Shown: The Girl With a Wineglass (1659-60)
1. Install a stained glass window. In Vermeer’s day, stained glass windows were plentiful. Glass was expensive, so windows were made from small pieces of glass held together by lead strips. While stained glass is still made today, it’s often associated with religious buildings or those small decorative artworks held in place by a suction cup.
A stained glass window isn’t just a beautiful piece of art, it’s functional as well. It adds pattern and color, and depending on the glass, it can provide privacy without blocking light.
The stained glass windows in this kitchen are a beautiful focal point and help elevate the other traditional materials in the space.
2. Invest in an Oriental rug. Look at most any Vermeer (or 17th-century Dutch painting for that matter), and you’re likely to see an Oriental rug. Vermeer probably included them to demonstrate his talent in rendering all things intricate. While this one is shown draping a woman’s legs, most in his day were used as table coverings instead of on the floor.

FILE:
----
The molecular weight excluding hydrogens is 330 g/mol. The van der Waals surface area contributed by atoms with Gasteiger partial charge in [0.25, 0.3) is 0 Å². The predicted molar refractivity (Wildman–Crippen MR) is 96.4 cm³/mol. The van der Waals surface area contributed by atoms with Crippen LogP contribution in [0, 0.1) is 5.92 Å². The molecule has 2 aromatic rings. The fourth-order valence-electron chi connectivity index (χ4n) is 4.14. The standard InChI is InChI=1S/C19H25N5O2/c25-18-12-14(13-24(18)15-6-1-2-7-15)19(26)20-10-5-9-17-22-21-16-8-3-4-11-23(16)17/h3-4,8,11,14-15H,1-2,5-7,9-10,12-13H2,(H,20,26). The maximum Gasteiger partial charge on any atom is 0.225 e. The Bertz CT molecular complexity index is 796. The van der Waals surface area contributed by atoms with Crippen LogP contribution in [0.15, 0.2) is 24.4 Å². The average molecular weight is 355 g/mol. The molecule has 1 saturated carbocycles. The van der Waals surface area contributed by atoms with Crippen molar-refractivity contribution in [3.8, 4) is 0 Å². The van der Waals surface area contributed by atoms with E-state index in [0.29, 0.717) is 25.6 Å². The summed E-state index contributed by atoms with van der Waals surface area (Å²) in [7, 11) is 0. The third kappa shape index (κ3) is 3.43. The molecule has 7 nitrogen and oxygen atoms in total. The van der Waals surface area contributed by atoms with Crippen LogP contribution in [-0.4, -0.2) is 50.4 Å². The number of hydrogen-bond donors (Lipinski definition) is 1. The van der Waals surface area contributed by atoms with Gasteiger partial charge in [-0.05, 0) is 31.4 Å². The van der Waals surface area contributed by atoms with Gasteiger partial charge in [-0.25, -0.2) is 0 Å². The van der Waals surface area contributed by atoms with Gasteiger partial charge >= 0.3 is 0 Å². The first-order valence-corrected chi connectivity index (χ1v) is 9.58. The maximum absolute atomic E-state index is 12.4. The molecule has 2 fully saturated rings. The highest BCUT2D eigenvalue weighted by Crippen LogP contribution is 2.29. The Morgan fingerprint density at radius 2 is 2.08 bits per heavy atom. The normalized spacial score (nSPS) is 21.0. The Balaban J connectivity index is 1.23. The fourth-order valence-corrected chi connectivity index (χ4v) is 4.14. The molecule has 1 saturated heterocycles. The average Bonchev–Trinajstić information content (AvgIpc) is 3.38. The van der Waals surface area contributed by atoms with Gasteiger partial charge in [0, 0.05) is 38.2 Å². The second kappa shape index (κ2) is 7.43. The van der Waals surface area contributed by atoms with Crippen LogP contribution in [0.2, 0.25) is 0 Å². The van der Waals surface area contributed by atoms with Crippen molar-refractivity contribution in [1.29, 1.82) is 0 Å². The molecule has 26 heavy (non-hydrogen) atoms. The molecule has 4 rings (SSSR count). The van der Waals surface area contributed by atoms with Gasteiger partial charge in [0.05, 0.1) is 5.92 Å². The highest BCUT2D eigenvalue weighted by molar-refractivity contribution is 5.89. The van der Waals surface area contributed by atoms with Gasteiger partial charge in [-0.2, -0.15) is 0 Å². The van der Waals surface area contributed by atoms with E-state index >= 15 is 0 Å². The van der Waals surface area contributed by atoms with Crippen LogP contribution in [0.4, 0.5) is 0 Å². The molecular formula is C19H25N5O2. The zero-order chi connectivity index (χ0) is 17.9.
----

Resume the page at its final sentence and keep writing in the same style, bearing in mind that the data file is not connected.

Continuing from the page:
If you don’t like the idea of walking on something so exquisite, hanging a rug on the wall is another way to enjoy its beauty. This one serves as a headboard.
Shown: The Music Lesson (1662-65)
3. Checker your floor. Vermeer’s home clearly had checkered floors, and the plucky pattern also showed off his prowess in expressing perspective and depth in his paintings.
Shown: Young Woman Standing at a Virginal (1670-72)
4. Embellish with a blue and white tile. The city of Delft is renowned for its blue and white pottery. An imitation of Chinese pieces imported by the Dutch East India Company, it’s also known as delftware. The pieces originally had tin glazing, which turned an opaque white when fired. Cobalt blue ceramic glazed patterns were added for decoration. Popular imagery includes windmills, flowers and pastoral figures.
Delftware includes pottery, plates and serving pieces, ornamentals, as well as tile. Here in Vermeer’s painting, delft tile, also known as Dutch tile, is used as baseboard skirting on the wall.
Unless you build a windmill on your property, probably nothing will evoke the aesthetic of the Low Countries more than delft tile.
This kitchen uses delft tile as a full-height backsplash behind the cooking area. It’s a spectacular complement to copper pots too.
Interested in incorporating these ideas into your home?
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